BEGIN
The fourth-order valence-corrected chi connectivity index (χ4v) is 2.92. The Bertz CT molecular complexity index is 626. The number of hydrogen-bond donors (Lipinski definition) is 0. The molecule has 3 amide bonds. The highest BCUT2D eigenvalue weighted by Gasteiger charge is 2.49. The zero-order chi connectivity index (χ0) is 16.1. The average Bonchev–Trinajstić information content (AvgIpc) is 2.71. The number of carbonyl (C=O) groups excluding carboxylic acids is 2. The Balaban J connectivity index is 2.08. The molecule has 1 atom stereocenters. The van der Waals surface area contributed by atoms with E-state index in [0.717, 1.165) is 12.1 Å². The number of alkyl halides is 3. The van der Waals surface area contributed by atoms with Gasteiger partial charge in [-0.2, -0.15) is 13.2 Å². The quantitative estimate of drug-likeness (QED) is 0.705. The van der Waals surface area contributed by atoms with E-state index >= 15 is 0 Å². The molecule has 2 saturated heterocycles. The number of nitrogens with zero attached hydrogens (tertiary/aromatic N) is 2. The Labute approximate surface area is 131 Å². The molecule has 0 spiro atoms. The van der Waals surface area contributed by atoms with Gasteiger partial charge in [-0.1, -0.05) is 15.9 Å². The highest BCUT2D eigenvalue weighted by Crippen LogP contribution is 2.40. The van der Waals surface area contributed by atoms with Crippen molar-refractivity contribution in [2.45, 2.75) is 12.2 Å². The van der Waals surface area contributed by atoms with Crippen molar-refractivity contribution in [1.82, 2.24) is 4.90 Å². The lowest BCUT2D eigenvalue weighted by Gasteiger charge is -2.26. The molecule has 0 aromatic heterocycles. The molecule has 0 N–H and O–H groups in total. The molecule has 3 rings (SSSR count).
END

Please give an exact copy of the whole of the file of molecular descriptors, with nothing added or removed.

The fourth-order valence-corrected chi connectivity index (χ4v) is 2.92. The Bertz CT molecular complexity index is 626. The number of hydrogen-bond donors (Lipinski definition) is 0. The molecule has 3 amide bonds. The highest BCUT2D eigenvalue weighted by Gasteiger charge is 2.49. The zero-order chi connectivity index (χ0) is 16.1. The average Bonchev–Trinajstić information content (AvgIpc) is 2.71. The number of carbonyl (C=O) groups excluding carboxylic acids is 2. The Balaban J connectivity index is 2.08. The molecule has 1 atom stereocenters. The van der Waals surface area contributed by atoms with E-state index in [0.717, 1.165) is 12.1 Å². The number of alkyl halides is 3. The van der Waals surface area contributed by atoms with Gasteiger partial charge in [-0.2, -0.15) is 13.2 Å². The quantitative estimate of drug-likeness (QED) is 0.705. The van der Waals surface area contributed by atoms with E-state index >= 15 is 0 Å². The molecule has 2 saturated heterocycles. The number of nitrogens with zero attached hydrogens (tertiary/aromatic N) is 2. The Labute approximate surface area is 131 Å². The molecule has 0 spiro atoms. The van der Waals surface area contributed by atoms with Gasteiger partial charge in [-0.1, -0.05) is 15.9 Å². The highest BCUT2D eigenvalue weighted by Crippen LogP contribution is 2.40. The van der Waals surface area contributed by atoms with Crippen molar-refractivity contribution in [2.45, 2.75) is 12.2 Å². The van der Waals surface area contributed by atoms with Crippen molar-refractivity contribution in [1.82, 2.24) is 4.90 Å². The lowest BCUT2D eigenvalue weighted by Gasteiger charge is -2.26. The molecule has 0 aromatic heterocycles. The molecule has 0 N–H and O–H groups in total. The molecule has 3 rings (SSSR count).